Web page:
Elementor #1741

Unconscious Bias: Racial Discrimination in the FCDO

Plus, interview with Dr Paul Chiy

Black Lives Matter protesters at the Women of World War II monument in Whitehall, Ehimetalor Akhere Unuabona

Unconscious Bias: racial discrimination in the FCDO

A civil servant named Sonia Warner was recently found by a Tribunal to have been the victim of unconscious bias and racial discrimination in her workplace.  Dr Chiy is very proud to have supported Warner in her case and to have contributed to the positive result which was eventually achieved.

Warner had been employed as a civil servant for 33 years, with an unblemished track record, and had worked for what is now called the Foreign, Commonwealth and Development Office (FCDO) since 1988, when she was accused of having an inappropriate relationship with an employee of a charity receiving UK funds. Her claim for direct race discrimination under sections 13 and 39 of the 2010 Equality Act related to the handling of the subsequent disciplinary process against her. The general theme running through the claims brought by Sonia Warner is a consistent withholding of information from her, and the simultaneous workings of a distrustful attitude towards her and a dismissive attitude towards gathering proper evidence to justify such distrust. Especially alarming is the dismissal of Warner’s concerns over her safety when she realised that she was being watched at her home by Dr Udy Okon, the Executive Director of YAF, the charity concerned.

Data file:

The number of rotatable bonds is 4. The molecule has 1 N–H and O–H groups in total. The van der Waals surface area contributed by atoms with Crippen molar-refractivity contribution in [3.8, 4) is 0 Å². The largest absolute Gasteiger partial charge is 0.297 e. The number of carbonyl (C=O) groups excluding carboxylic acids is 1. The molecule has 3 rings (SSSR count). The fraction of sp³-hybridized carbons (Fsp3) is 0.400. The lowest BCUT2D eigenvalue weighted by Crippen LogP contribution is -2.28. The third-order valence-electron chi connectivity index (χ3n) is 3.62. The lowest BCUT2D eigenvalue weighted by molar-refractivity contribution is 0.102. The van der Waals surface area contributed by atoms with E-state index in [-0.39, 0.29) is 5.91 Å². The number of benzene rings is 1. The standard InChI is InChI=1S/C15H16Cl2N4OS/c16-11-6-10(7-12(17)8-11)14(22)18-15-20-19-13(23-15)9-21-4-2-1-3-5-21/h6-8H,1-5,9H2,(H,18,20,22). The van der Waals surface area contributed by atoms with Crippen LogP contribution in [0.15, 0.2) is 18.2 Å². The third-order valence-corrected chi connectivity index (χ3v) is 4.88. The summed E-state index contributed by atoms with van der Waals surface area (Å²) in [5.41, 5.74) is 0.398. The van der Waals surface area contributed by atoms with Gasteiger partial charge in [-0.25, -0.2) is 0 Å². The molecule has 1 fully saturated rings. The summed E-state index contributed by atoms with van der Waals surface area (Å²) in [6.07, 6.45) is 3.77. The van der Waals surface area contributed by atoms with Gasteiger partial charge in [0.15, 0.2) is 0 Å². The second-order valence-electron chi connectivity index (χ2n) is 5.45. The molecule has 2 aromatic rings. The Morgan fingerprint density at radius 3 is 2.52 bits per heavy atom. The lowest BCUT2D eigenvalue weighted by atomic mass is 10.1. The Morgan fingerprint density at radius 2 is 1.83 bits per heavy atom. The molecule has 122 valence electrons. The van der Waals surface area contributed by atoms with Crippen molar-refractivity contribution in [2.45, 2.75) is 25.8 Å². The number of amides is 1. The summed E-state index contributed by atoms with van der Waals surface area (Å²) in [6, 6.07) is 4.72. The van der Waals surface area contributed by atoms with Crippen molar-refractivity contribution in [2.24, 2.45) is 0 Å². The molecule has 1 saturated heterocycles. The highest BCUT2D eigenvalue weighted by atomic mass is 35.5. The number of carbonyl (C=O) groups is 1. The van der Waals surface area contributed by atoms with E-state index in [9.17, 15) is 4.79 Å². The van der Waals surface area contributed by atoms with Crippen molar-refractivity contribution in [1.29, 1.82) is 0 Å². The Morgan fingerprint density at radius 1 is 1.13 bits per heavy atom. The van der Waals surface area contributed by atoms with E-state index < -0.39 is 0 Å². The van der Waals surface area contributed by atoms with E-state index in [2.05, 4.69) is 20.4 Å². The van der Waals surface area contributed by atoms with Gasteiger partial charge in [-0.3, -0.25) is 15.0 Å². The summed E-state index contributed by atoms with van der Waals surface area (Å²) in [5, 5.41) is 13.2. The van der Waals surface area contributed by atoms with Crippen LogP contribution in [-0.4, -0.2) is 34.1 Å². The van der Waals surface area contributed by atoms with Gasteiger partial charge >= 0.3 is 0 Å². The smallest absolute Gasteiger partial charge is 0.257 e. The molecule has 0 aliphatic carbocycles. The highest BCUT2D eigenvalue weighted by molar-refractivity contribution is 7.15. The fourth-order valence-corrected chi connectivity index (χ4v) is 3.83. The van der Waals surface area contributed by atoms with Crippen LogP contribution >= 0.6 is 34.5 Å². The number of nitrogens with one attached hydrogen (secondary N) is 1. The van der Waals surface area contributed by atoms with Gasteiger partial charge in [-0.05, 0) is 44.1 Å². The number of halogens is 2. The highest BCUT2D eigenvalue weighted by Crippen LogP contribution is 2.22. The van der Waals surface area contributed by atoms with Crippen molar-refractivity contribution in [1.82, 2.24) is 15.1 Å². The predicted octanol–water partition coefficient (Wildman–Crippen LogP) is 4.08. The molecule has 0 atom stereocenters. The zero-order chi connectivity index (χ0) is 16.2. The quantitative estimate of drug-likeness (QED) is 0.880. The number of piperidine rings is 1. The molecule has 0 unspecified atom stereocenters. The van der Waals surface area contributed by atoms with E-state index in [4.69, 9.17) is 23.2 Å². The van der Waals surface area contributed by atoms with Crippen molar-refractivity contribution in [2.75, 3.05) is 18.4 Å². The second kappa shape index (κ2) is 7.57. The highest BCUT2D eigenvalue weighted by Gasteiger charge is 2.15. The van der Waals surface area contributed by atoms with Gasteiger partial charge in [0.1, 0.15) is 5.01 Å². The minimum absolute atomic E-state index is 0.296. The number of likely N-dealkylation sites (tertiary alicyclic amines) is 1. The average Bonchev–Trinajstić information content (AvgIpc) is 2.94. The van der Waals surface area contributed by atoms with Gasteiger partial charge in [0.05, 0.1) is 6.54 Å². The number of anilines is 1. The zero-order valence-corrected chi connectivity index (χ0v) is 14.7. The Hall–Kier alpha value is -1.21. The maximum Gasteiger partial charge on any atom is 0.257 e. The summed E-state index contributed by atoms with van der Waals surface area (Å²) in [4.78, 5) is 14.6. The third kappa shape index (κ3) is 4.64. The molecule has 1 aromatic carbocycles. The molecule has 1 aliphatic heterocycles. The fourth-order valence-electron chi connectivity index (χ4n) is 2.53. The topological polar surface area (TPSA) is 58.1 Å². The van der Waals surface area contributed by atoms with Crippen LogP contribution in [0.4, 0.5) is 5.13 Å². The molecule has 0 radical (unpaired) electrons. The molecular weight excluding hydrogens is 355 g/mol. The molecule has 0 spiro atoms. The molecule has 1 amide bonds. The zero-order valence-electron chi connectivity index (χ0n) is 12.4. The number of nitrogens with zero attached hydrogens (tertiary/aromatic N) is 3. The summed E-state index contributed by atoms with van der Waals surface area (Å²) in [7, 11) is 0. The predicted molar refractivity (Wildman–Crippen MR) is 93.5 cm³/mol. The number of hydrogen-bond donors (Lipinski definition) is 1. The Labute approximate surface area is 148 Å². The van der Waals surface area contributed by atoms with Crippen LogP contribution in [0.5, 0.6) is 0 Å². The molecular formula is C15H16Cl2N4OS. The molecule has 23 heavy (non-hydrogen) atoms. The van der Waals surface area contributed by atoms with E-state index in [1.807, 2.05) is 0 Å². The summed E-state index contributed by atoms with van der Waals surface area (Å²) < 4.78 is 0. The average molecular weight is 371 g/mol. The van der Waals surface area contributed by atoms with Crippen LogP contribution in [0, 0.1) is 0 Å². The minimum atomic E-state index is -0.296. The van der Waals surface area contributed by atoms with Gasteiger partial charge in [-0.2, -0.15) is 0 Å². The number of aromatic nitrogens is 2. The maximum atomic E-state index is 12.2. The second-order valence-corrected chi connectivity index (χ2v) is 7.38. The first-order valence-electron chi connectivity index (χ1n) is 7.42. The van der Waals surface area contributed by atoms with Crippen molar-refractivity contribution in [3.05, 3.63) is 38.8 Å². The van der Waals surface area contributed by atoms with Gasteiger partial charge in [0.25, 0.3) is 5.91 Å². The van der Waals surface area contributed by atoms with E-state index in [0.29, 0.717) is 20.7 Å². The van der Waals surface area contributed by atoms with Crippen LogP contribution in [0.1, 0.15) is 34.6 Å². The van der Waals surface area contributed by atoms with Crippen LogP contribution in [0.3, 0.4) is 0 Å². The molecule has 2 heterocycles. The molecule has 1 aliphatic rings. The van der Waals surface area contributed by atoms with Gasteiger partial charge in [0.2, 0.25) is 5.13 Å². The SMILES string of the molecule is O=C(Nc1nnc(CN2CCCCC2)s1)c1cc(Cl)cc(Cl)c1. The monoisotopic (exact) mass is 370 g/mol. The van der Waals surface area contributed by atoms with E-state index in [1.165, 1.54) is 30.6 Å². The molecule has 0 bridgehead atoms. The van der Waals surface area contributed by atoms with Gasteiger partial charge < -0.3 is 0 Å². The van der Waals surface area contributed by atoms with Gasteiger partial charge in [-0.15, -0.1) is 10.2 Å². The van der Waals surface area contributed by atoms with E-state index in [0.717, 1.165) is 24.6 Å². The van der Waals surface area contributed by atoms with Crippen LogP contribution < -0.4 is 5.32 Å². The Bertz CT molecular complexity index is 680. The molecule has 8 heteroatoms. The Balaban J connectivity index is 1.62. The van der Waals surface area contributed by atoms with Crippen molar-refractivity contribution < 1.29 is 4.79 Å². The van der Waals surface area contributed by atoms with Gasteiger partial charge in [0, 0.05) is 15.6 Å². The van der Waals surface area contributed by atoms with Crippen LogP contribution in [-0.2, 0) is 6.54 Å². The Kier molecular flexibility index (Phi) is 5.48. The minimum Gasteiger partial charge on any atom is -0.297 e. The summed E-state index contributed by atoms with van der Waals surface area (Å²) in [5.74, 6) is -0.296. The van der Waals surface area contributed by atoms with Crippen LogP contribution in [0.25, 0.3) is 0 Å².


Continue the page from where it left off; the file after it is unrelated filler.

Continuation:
Something I found particularly disconcerting myself was that Alex Stevens and Gail Warrander described Warner as ‘hostile’ and ‘aggressive’, and elevated the issues from Serious Misconduct to Gross Misconduct, in response to Warner trying to defend herself. As it transpired, this was largely because Warner’s communications were ‘lengthy and therefore no doubt difficult to absorb and deal with’ for Warrander, who ‘was under a degree of stress as a result of work pressure at the time’ – however, as the Tribunal goes on to state, ‘someone who is accused as the Claimant was of serious misconduct on three counts will normally seek to defend themselves, sometimes at length.’ The idea that such attempts to prove one’s innocence could be described as ‘hostile’ is highly unnerving, and has racial undertones in its stereotyping of black women, as the Tribunal also notes.  The fact that Warner sought to challenge the views of white colleagues increased the harshness of their attitudes towards her and ultimately affected the severity of her punishment.  This is why many people caught in this kind of situation do not challenge the accusations levied against them; they fear being crushed under even more.